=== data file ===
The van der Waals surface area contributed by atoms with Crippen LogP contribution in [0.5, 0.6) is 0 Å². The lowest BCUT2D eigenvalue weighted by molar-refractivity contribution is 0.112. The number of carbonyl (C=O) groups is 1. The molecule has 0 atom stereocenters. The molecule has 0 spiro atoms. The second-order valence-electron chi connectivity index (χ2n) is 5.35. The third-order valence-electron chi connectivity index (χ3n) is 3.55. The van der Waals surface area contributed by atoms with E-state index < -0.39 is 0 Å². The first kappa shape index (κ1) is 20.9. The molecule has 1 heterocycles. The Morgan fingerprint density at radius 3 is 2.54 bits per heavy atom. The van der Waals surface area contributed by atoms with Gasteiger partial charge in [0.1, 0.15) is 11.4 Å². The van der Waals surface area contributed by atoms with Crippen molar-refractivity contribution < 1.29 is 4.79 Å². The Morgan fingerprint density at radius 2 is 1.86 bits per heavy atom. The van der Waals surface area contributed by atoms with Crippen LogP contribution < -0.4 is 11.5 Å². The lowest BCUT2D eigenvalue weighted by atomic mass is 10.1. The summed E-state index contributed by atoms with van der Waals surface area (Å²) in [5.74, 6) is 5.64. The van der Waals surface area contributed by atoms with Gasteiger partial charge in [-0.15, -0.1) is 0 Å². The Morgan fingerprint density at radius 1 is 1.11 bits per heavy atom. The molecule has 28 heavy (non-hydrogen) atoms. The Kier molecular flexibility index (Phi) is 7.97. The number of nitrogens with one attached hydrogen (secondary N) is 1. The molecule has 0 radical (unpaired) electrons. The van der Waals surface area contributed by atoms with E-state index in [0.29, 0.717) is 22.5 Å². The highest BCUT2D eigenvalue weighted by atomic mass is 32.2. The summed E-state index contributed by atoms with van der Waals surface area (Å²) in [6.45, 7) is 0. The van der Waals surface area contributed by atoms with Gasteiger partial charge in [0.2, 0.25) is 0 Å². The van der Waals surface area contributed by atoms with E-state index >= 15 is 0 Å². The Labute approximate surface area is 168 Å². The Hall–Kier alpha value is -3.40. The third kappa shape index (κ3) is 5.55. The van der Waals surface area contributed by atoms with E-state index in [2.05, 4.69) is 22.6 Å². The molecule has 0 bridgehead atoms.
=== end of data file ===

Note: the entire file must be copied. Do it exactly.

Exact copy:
The van der Waals surface area contributed by atoms with Crippen LogP contribution in [0.5, 0.6) is 0 Å². The lowest BCUT2D eigenvalue weighted by molar-refractivity contribution is 0.112. The number of carbonyl (C=O) groups is 1. The molecule has 0 atom stereocenters. The molecule has 0 spiro atoms. The second-order valence-electron chi connectivity index (χ2n) is 5.35. The third-order valence-electron chi connectivity index (χ3n) is 3.55. The van der Waals surface area contributed by atoms with E-state index < -0.39 is 0 Å². The first kappa shape index (κ1) is 20.9. The molecule has 1 heterocycles. The Morgan fingerprint density at radius 3 is 2.54 bits per heavy atom. The van der Waals surface area contributed by atoms with Gasteiger partial charge in [0.1, 0.15) is 11.4 Å². The van der Waals surface area contributed by atoms with Crippen molar-refractivity contribution < 1.29 is 4.79 Å². The Morgan fingerprint density at radius 2 is 1.86 bits per heavy atom. The van der Waals surface area contributed by atoms with Crippen LogP contribution < -0.4 is 11.5 Å². The lowest BCUT2D eigenvalue weighted by atomic mass is 10.1. The summed E-state index contributed by atoms with van der Waals surface area (Å²) in [5.74, 6) is 5.64. The van der Waals surface area contributed by atoms with Gasteiger partial charge in [-0.15, -0.1) is 0 Å². The Morgan fingerprint density at radius 1 is 1.11 bits per heavy atom. The molecule has 28 heavy (non-hydrogen) atoms. The Kier molecular flexibility index (Phi) is 7.97. The number of nitrogens with one attached hydrogen (secondary N) is 1. The molecule has 0 radical (unpaired) electrons. The van der Waals surface area contributed by atoms with E-state index in [0.29, 0.717) is 22.5 Å². The highest BCUT2D eigenvalue weighted by atomic mass is 32.2. The summed E-state index contributed by atoms with van der Waals surface area (Å²) in [6.45, 7) is 0. The van der Waals surface area contributed by atoms with Gasteiger partial charge in [0.2, 0.25) is 0 Å². The van der Waals surface area contributed by atoms with E-state index >= 15 is 0 Å². The Labute approximate surface area is 168 Å². The Hall–Kier alpha value is -3.40. The third kappa shape index (κ3) is 5.55. The van der Waals surface area contributed by atoms with E-state index in [2.05, 4.69) is 22.6 Å². The molecule has 0 bridgehead atoms.